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World Conference against Racism, Racial Discrimination,
Xenophobia and Related Intolerance

31 August 2001

Release your frustrations into a global movement, says UN secretary-general Kofi Annan
by Stephen Webb

Anger and frustration felt by many NGO Forum delegates because their concerns are unlikely to be reflected in the World Conference Against Racism's (WCAR) Declaration and Programme of Action can be valuable, according to UN secretary- general Kofi Annan.

Addressing the NGO Forum on August 30 before the World Conference in Durban, South Africa, Annan said the delegates could channel their frustrations into the creation of a worldwide anti-racist movement, in which all their different struggles would converge.

But, while attempting to mollify the NGOs, Annan also acknowledged the importance of governmental decision-making. "Texts adopted in conference halls will not change anything unless people like you work with governments to follow them up and to ensure that they are implemented," he said. "You must set benchmarks by which to measure whether governments are living up to their word."

Annan recalled that it is civil society that took the lead in the struggle against apartheid, and that it is often civil society activists who breathe life into UN conferences. "Sometimes it is also you who bring clarity, because you can discuss openly those awkward issues that governments have to avoid, or to blur, in the interests of reaching consensus."

He said that in Durban, he was seeing representatives of constituencies which for the first time were discovering the United Nations as an arena where they could bring their concerns. "I mean such groups as the Roma or Sinti from Europe, the victims of discrimination based on work and descent, from South Asia, Japan and West Africa, the people of African descent from the Americas, and organizations of migrant workers."

On the same day, the moderator of the World Council of Churches' (WCC) Central Committee released the text of a statement expressing similar hopes to those expressed by Kofi Annan. The statement, "Intolerance: An Evil That Must Be Eradicated", will be published in the book of the World Conference Against Racism.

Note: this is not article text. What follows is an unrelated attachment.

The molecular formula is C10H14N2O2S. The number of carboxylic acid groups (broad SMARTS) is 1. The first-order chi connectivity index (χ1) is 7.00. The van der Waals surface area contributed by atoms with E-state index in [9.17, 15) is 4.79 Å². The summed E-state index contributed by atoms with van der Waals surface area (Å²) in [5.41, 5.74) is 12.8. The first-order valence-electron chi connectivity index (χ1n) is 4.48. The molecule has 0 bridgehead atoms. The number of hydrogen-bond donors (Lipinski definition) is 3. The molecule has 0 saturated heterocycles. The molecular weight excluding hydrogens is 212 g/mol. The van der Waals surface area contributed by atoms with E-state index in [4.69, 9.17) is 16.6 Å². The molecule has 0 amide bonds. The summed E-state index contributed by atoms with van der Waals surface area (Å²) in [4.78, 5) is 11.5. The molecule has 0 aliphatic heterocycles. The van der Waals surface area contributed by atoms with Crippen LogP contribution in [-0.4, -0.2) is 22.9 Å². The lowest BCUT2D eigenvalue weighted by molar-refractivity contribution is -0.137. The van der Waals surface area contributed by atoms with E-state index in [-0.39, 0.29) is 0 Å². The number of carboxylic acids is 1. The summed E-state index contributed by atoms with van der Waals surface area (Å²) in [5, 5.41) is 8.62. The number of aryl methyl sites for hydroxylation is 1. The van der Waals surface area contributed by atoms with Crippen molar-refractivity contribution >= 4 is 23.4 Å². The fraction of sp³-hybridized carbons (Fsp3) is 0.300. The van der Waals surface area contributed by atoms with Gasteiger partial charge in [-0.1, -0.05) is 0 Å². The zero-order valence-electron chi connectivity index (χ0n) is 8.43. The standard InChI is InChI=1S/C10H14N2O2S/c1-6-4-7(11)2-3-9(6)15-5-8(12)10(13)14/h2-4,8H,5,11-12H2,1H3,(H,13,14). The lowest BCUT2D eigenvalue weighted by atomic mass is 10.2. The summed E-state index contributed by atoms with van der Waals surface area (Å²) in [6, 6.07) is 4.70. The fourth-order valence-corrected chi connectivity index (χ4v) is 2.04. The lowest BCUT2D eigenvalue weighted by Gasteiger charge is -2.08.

His Holiness Aram I, Catholicos of Cilicia, said, "Religions, actors of civil societies and states can together play a pivotal role in combatting violence in all its forms and expressions. I consider such a partnership of crucial importance in this globalized world; a partnership that maintains the particularities of each partner, uplifts the specific vocation of each, and strengthens collaboration for common action."

"I pray that the growing partnership between the United Nations, world religions and civil society will become real, and that this effort to work together will deepen collaboration on issues arising from intolerance and give shape to relevant forms of action in concrete situations," the statement continued.

The question of how the conference would be followed up was raised after Annan's speech. The UN secretary-general said that the important thing is action: "Each government must do something and civil society must stay engaged."

The United Nations High Commissioner and secretary general of the World Conference Against Racism, Mary Robinson, said she hoped every country will adopt a national plan of action against racial discrimination.

Responding to another question, Annan said legal and juridical implications make it unlikely that reparations will be considered by the governmental meeting beginning in Durban on August 31.

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